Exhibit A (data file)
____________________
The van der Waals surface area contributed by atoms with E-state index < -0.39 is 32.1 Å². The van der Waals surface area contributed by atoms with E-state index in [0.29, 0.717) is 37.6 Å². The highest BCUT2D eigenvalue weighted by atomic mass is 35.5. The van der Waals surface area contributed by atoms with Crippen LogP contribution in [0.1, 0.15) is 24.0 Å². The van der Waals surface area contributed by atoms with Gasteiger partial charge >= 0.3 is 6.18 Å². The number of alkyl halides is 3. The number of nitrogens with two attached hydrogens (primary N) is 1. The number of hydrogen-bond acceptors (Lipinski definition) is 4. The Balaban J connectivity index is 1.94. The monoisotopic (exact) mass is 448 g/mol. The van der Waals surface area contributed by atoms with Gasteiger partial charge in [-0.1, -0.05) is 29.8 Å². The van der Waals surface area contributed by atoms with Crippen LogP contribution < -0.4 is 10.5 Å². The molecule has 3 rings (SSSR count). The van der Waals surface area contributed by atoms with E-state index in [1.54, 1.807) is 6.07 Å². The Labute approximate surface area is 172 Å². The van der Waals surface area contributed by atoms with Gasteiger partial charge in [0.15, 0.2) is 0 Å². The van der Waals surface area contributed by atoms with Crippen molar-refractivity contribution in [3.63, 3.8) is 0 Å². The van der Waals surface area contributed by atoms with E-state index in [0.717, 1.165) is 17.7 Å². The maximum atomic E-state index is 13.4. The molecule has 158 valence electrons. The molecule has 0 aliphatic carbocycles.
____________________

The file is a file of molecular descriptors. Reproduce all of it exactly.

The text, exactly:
The van der Waals surface area contributed by atoms with E-state index < -0.39 is 32.1 Å². The van der Waals surface area contributed by atoms with E-state index in [0.29, 0.717) is 37.6 Å². The highest BCUT2D eigenvalue weighted by atomic mass is 35.5. The van der Waals surface area contributed by atoms with Crippen LogP contribution in [0.1, 0.15) is 24.0 Å². The van der Waals surface area contributed by atoms with Gasteiger partial charge >= 0.3 is 6.18 Å². The number of alkyl halides is 3. The number of nitrogens with two attached hydrogens (primary N) is 1. The number of hydrogen-bond acceptors (Lipinski definition) is 4. The Balaban J connectivity index is 1.94. The monoisotopic (exact) mass is 448 g/mol. The van der Waals surface area contributed by atoms with Gasteiger partial charge in [-0.1, -0.05) is 29.8 Å². The van der Waals surface area contributed by atoms with Crippen LogP contribution < -0.4 is 10.5 Å². The molecule has 3 rings (SSSR count). The van der Waals surface area contributed by atoms with E-state index in [1.54, 1.807) is 6.07 Å². The Labute approximate surface area is 172 Å². The van der Waals surface area contributed by atoms with Gasteiger partial charge in [0.15, 0.2) is 0 Å². The van der Waals surface area contributed by atoms with Crippen molar-refractivity contribution in [3.63, 3.8) is 0 Å². The van der Waals surface area contributed by atoms with E-state index in [0.717, 1.165) is 17.7 Å². The maximum atomic E-state index is 13.4. The molecule has 158 valence electrons. The molecule has 0 aliphatic carbocycles.